John Steele Keeps Playing Games With Judge Wright

from the probably-not-a-good-idea dept

When your credibility is already in serious question in a courtroom situation, in part because of a long series of games you played with the court, where the court has made it clear that it believes those games were intended to fraudulently deceive the court, anyone with a few brain cells would recognize that it’s probably best not to continue playing games with that court. But, then there’s John Steele. Steele appears to be unable to resist trying to play more games with Judge Wright’s court. The latest is that, back on Tuesday July 2nd, Judge Wright had scheduled a hearing for Friday July 12th in the Prenda case. John Steele has continued to pretend that he is unaware of filings in the case — a somewhat unbelievable stance and which, if true, would only suggest that Steele himself failed to abide by court rules that require him to provide an updated email address, which would be an acceptable means of service. The rules are pretty clear:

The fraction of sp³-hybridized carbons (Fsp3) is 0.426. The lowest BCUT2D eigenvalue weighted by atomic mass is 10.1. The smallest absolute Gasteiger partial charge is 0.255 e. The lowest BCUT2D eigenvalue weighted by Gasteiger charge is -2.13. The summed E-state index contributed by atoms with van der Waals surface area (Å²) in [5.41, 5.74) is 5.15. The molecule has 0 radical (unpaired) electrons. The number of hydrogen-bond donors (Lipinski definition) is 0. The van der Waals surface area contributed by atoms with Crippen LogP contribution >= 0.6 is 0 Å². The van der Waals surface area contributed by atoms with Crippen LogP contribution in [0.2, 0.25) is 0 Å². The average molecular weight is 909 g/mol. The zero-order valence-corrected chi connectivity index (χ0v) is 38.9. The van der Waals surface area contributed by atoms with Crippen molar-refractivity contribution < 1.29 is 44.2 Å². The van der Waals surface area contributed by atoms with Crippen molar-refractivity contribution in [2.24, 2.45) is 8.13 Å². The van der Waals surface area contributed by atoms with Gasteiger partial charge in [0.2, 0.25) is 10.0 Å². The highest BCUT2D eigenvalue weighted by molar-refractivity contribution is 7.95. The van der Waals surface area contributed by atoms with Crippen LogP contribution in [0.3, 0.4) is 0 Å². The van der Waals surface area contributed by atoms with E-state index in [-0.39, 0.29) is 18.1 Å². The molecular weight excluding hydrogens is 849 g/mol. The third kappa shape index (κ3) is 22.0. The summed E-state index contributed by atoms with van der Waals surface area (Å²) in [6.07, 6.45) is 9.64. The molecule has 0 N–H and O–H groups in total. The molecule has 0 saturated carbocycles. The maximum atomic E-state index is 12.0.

However, Steele filed a motion on July 8th, claiming that he had only just heard about the hearing on July 12th, saying it was delivered by mail, and claiming that it would be impossible for him to attend the hearing in person.

On July 2, 2013, the Court issued a notice (ECF No. 200) scheduling a hearing for July 12, 2013, on the undersigned’s motion for reconsideration. The undersigned resides in Florida and just received notice on July 8, 2013 via U.S. Mail. The undersigned has a previously scheduled family matter that prohibits his in-person attendance at the July 12, 2013 hearing. Further, nine days’ notice–over the Fourth of July holiday weekend, in particular–is a prohibitively narrow window of time for to receive notice of a hearing via U.S. Mail, and schedule travel arrangements to appear cross-country. Finally, attending a hearing in California is an extremely expensive proposition as it requires plane fare, a hotel room and other incidental expenses.